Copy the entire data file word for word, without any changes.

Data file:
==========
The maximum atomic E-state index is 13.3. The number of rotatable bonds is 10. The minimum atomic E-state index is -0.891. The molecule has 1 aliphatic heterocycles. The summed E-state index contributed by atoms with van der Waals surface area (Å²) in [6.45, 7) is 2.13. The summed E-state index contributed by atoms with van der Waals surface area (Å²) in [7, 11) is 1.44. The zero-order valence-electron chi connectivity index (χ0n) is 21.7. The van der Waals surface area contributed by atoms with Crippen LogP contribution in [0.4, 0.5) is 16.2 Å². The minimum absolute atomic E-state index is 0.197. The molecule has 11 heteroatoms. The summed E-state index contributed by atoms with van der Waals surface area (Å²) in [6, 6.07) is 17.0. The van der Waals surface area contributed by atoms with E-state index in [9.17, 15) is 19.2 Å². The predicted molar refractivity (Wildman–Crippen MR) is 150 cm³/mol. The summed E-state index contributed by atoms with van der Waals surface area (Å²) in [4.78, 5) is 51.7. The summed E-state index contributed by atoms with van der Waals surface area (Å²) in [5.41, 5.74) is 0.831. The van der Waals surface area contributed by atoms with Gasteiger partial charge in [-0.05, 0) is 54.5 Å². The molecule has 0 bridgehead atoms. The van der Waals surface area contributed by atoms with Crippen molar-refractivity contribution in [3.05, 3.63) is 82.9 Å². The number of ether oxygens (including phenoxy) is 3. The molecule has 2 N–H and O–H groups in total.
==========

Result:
The maximum atomic E-state index is 13.3. The number of rotatable bonds is 10. The minimum atomic E-state index is -0.891. The molecule has 1 aliphatic heterocycles. The summed E-state index contributed by atoms with van der Waals surface area (Å²) in [6.45, 7) is 2.13. The summed E-state index contributed by atoms with van der Waals surface area (Å²) in [7, 11) is 1.44. The zero-order valence-electron chi connectivity index (χ0n) is 21.7. The van der Waals surface area contributed by atoms with Crippen LogP contribution in [0.4, 0.5) is 16.2 Å². The minimum absolute atomic E-state index is 0.197. The molecule has 11 heteroatoms. The summed E-state index contributed by atoms with van der Waals surface area (Å²) in [6, 6.07) is 17.0. The van der Waals surface area contributed by atoms with E-state index in [9.17, 15) is 19.2 Å². The predicted molar refractivity (Wildman–Crippen MR) is 150 cm³/mol. The summed E-state index contributed by atoms with van der Waals surface area (Å²) in [4.78, 5) is 51.7. The summed E-state index contributed by atoms with van der Waals surface area (Å²) in [5.41, 5.74) is 0.831. The van der Waals surface area contributed by atoms with Gasteiger partial charge in [-0.05, 0) is 54.5 Å². The molecule has 0 bridgehead atoms. The van der Waals surface area contributed by atoms with Crippen molar-refractivity contribution in [3.05, 3.63) is 82.9 Å². The number of ether oxygens (including phenoxy) is 3. The molecule has 2 N–H and O–H groups in total.